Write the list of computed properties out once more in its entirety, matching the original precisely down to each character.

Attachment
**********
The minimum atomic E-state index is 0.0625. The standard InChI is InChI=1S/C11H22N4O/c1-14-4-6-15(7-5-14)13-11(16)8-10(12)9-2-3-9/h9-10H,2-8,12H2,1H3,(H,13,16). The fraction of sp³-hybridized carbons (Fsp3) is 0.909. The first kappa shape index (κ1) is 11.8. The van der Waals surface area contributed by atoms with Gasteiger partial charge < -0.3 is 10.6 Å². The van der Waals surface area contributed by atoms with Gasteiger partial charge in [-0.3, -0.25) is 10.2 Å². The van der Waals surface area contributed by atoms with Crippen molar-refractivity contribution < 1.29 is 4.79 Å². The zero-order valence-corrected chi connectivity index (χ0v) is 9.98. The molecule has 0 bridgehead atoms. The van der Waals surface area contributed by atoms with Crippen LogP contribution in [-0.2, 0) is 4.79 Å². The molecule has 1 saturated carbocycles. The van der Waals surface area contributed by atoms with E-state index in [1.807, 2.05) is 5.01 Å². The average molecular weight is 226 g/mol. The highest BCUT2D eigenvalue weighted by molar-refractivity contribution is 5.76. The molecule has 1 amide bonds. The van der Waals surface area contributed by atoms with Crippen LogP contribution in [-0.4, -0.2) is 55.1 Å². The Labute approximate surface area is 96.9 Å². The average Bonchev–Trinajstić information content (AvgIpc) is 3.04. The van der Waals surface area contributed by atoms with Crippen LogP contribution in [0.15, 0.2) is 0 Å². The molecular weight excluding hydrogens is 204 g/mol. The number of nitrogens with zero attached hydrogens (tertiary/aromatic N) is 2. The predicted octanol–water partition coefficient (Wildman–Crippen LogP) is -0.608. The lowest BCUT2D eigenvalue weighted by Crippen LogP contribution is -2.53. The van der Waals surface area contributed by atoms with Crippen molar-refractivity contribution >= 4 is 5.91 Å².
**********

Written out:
The minimum atomic E-state index is 0.0625. The standard InChI is InChI=1S/C11H22N4O/c1-14-4-6-15(7-5-14)13-11(16)8-10(12)9-2-3-9/h9-10H,2-8,12H2,1H3,(H,13,16). The fraction of sp³-hybridized carbons (Fsp3) is 0.909. The first kappa shape index (κ1) is 11.8. The van der Waals surface area contributed by atoms with Gasteiger partial charge < -0.3 is 10.6 Å². The van der Waals surface area contributed by atoms with Gasteiger partial charge in [-0.3, -0.25) is 10.2 Å². The van der Waals surface area contributed by atoms with Crippen molar-refractivity contribution < 1.29 is 4.79 Å². The zero-order valence-corrected chi connectivity index (χ0v) is 9.98. The molecule has 0 bridgehead atoms. The van der Waals surface area contributed by atoms with Crippen LogP contribution in [-0.2, 0) is 4.79 Å². The molecule has 1 saturated carbocycles. The van der Waals surface area contributed by atoms with E-state index in [1.807, 2.05) is 5.01 Å². The average molecular weight is 226 g/mol. The highest BCUT2D eigenvalue weighted by molar-refractivity contribution is 5.76. The molecule has 1 amide bonds. The van der Waals surface area contributed by atoms with Crippen LogP contribution in [-0.4, -0.2) is 55.1 Å². The Labute approximate surface area is 96.9 Å². The average Bonchev–Trinajstić information content (AvgIpc) is 3.04. The van der Waals surface area contributed by atoms with Crippen LogP contribution in [0.15, 0.2) is 0 Å². The molecular weight excluding hydrogens is 204 g/mol. The number of nitrogens with zero attached hydrogens (tertiary/aromatic N) is 2. The predicted octanol–water partition coefficient (Wildman–Crippen LogP) is -0.608. The lowest BCUT2D eigenvalue weighted by Crippen LogP contribution is -2.53. The van der Waals surface area contributed by atoms with Crippen molar-refractivity contribution >= 4 is 5.91 Å².